And so I did. I went back for the tour on the last day and I would say it did help a little bit. I enjoyed the works better because the tour guide was explaining the smaller details and giving a structure on how each artist saw their particular work to be a mirror or the world. For example, there was this work by Eddy Susanto using ink on canvas. From far, it just seemed to be an ordinary painting with Indian/Indonesian influences. But with the guide, we were encouraged to go closer and see the work. We later found out that the outlines are actually in Javanese script, and later the script changes to reflect other parts of the region that the Panji cycle had been circulated.

At the end of my tour, I felt that maybe the biennale was not that bad after all, as bored as I was. My initial questions still remain, who are the target audience of the biennale, what it wanted people to take away from, and how successful do they think they are at bringing their message across?

For one thing, I’m sure people my age are going there to just look at the works on face level and take photographs for their Instagram while Jessica and I break our heads trying to make sense of this exhibition to feed our hungry souls.

With/out | Conceptualised by Loo Zihan

This version of the play was based on Completely With/Out Character, devised by Paddy Chew and staged in 1999. In collaboration with The Necessary Stage, Loo restaged it again this year after his first attempt in 2015 at the M1 Fringe Festival.

I first heard about Loo Zihan when I was back in secondary school when we discussed arts censorship and arts funding, we always end up talking about Josef Tan’s work. This work of Josef’s involved him snipping his pubic hair in front of a live audience that directly led to the ban in doing performance art in 1994. This work was a protest of the media’s coverage of gay issues, titled Brother Cane. So Zihan restaged this in 2012.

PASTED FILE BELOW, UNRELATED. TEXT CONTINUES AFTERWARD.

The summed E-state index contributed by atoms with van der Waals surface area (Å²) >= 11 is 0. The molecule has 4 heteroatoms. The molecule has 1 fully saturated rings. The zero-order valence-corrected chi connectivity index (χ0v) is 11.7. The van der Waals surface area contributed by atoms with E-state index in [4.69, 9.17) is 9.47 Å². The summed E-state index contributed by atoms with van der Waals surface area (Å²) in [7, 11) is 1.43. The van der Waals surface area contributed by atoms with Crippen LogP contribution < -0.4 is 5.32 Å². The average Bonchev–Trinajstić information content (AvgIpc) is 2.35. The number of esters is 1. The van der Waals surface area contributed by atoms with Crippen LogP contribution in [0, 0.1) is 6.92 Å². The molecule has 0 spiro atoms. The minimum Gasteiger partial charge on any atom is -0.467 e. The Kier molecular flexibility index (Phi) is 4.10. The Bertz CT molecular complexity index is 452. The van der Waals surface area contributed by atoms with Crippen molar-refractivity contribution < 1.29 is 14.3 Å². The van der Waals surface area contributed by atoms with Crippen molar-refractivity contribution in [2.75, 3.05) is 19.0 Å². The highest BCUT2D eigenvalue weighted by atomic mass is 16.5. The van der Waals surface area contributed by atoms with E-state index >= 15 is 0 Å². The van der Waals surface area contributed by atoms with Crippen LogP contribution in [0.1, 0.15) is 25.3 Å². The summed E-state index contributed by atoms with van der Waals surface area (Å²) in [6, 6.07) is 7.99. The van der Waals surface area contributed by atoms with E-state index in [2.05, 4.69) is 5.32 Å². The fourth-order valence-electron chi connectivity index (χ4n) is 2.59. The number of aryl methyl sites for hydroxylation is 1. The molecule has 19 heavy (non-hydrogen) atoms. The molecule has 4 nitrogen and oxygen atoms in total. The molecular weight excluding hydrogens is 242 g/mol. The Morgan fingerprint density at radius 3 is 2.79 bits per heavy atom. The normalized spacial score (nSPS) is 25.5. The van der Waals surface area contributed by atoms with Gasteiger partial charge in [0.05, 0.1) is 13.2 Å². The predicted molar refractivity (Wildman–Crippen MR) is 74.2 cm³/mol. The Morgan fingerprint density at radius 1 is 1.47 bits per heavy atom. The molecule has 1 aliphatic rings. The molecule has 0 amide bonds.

Back to With/out, which I caught the previous night starring Janice Koh, I was surprised by the last-minute request to arrive half an hour early so the team can give out headphones to us for the show. Wearing the headphones, we entered the studio a little bit disorientated because there were three giant screens in the centre of the space and long blocks for seats at the sides. Everybody went for the seats except Shangbin who chose to be badass (kidding).

The headphones had three different channels; one to focus on Paddy’s version of the play being screened on the first screen, one to focus on Janice’s rendering of the script while she acts it out in real life, and the last is a fusion of both. I was on the last channel because I did not figure out how to toggle the channels, but even if I knew I would still probably be on the third channel. Zihan mentioned that the reason why he opted for this segmentation of audio was because in the 2015 version he had two rooms to do two versions concurrently but he couldn’t find a good space this year hence he went for an alternative choice. But I was painfully distracted, it really tested my skills of focus.